stranitalia
 
  Home arrow Politics arrow Greek tragedy falls on deaf Italian ears
 

Other recent articles
Is Fiumicino Airport at Risk? Inappropriate building materials may have been used.
Italians feel vulnerable to encroaching poverty.
Wettest summer in 35 years
Donor insemination to come to Italy
Sites reopened at Pompeii
Sari's e-book on sale this weekend at Amazon
Alitalia’s fate hangs in the balance.
Berlusconi cannot leave Italy (for now)
Keep an eye on (or rather, in) your bill fold.

 

Greek tragedy falls on deaf Italian ears PDF Print E-mail
May 07, 2010 at 08:53 PM

Image
Giulio Tremonti
If it weren’t so embarrassing it might even be funny. But, in truth, it’s not funny at all. Yesterday afternoon,  in fact, Thursday, May 6th, when Italy’s respected Economics Minister Giulio Tremonti addressed the lower house of the Italian parliament on the Greek financial (and social) crisis, just about nobody was listening – and this despite the fact that, as the shakiness of the continent’s stock markets show, could have serious repercussions elsewhere in Europe.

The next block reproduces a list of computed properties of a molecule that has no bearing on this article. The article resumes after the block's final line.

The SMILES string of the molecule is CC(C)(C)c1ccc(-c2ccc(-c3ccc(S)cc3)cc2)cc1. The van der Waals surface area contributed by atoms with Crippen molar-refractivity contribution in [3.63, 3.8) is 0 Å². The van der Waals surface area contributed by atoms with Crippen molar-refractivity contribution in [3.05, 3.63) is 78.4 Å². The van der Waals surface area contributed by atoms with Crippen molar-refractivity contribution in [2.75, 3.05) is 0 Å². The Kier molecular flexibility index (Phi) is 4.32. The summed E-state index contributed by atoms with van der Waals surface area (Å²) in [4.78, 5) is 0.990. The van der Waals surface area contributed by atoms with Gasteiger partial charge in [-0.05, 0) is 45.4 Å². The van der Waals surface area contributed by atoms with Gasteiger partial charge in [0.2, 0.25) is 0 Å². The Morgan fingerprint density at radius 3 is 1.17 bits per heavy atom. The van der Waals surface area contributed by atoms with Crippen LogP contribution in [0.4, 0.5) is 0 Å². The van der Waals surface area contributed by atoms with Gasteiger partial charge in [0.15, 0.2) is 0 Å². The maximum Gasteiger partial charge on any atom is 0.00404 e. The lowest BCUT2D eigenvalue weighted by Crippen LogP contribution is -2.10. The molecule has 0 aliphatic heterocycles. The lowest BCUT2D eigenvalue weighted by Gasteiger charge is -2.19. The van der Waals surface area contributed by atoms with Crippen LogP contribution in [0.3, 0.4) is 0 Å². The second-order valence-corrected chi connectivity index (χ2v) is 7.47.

Yes, TV sets throughout the massive Chamber of Deputies in downtown Rome were broadcasting scenes of the Greek riots that caused the deaths of three innocent bank employees. But the overwhelming majority of the red plush seats in the ornate assembly hall were……empty. Only 58 (sic!) of Italy’s 630 deputies were actually there to hear Tremonti speak and even worse, of those present only eight were from the majority party headed by prime minister Silvio Berlusconi, the PdL or Partito della Libertà and its close ally, the Northern League.  

The fact is that Italy’s MPs don’t ever do too much work; most come to Rome on Tuesday morning and leave town after lunch on Thursday. But this is going too far. Legend has it that Nero fiddled while Rome did burn. Yesterday, while Athens was on fire, official Rome did nothing but yawn. 

 

<Previous   Next>

google



Related items


1

liverome

 

 

 
 
   
   
 
 
5   4
 
petar.org